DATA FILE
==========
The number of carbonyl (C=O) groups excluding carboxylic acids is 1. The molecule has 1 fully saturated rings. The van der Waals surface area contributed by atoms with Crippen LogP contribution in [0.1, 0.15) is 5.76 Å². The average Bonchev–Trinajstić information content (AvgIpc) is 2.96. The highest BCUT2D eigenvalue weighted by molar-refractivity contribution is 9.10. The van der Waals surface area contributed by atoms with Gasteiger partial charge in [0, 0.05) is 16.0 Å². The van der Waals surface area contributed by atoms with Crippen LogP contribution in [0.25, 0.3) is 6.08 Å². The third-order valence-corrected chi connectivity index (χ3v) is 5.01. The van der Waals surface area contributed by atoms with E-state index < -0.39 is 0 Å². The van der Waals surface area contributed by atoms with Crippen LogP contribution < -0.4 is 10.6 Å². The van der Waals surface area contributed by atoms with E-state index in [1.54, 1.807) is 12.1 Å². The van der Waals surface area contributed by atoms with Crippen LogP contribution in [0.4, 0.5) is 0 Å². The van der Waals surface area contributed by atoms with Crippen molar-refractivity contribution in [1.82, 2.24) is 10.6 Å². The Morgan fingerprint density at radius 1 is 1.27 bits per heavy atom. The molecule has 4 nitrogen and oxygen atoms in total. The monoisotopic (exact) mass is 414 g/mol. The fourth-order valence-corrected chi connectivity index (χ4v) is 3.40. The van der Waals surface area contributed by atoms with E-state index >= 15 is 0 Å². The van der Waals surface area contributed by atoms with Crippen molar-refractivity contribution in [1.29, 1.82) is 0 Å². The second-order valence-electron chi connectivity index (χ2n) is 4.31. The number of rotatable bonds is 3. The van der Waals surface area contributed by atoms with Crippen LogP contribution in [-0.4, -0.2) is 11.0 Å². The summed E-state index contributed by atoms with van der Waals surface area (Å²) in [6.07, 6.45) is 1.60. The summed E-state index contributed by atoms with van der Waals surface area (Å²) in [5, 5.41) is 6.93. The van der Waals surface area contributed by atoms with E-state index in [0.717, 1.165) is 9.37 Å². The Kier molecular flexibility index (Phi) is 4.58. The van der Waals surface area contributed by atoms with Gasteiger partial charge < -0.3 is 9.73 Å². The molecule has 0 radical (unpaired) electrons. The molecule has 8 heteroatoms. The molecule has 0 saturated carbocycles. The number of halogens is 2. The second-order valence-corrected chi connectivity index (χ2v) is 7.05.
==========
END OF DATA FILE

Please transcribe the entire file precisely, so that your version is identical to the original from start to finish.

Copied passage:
The number of carbonyl (C=O) groups excluding carboxylic acids is 1. The molecule has 1 fully saturated rings. The van der Waals surface area contributed by atoms with Crippen LogP contribution in [0.1, 0.15) is 5.76 Å². The average Bonchev–Trinajstić information content (AvgIpc) is 2.96. The highest BCUT2D eigenvalue weighted by molar-refractivity contribution is 9.10. The van der Waals surface area contributed by atoms with Gasteiger partial charge in [0, 0.05) is 16.0 Å². The van der Waals surface area contributed by atoms with Crippen LogP contribution in [0.25, 0.3) is 6.08 Å². The third-order valence-corrected chi connectivity index (χ3v) is 5.01. The van der Waals surface area contributed by atoms with E-state index < -0.39 is 0 Å². The van der Waals surface area contributed by atoms with Crippen LogP contribution < -0.4 is 10.6 Å². The van der Waals surface area contributed by atoms with E-state index in [1.54, 1.807) is 12.1 Å². The van der Waals surface area contributed by atoms with Crippen LogP contribution in [0.4, 0.5) is 0 Å². The van der Waals surface area contributed by atoms with Crippen molar-refractivity contribution in [1.82, 2.24) is 10.6 Å². The Morgan fingerprint density at radius 1 is 1.27 bits per heavy atom. The molecule has 4 nitrogen and oxygen atoms in total. The monoisotopic (exact) mass is 414 g/mol. The fourth-order valence-corrected chi connectivity index (χ4v) is 3.40. The van der Waals surface area contributed by atoms with E-state index >= 15 is 0 Å². The van der Waals surface area contributed by atoms with Crippen molar-refractivity contribution in [1.29, 1.82) is 0 Å². The second-order valence-electron chi connectivity index (χ2n) is 4.31. The number of rotatable bonds is 3. The van der Waals surface area contributed by atoms with Crippen LogP contribution in [-0.4, -0.2) is 11.0 Å². The summed E-state index contributed by atoms with van der Waals surface area (Å²) in [6.07, 6.45) is 1.60. The summed E-state index contributed by atoms with van der Waals surface area (Å²) in [5, 5.41) is 6.93. The van der Waals surface area contributed by atoms with E-state index in [0.717, 1.165) is 9.37 Å². The Kier molecular flexibility index (Phi) is 4.58. The van der Waals surface area contributed by atoms with Gasteiger partial charge < -0.3 is 9.73 Å². The molecule has 0 radical (unpaired) electrons. The molecule has 8 heteroatoms. The molecule has 0 saturated carbocycles. The number of halogens is 2. The second-order valence-corrected chi connectivity index (χ2v) is 7.05.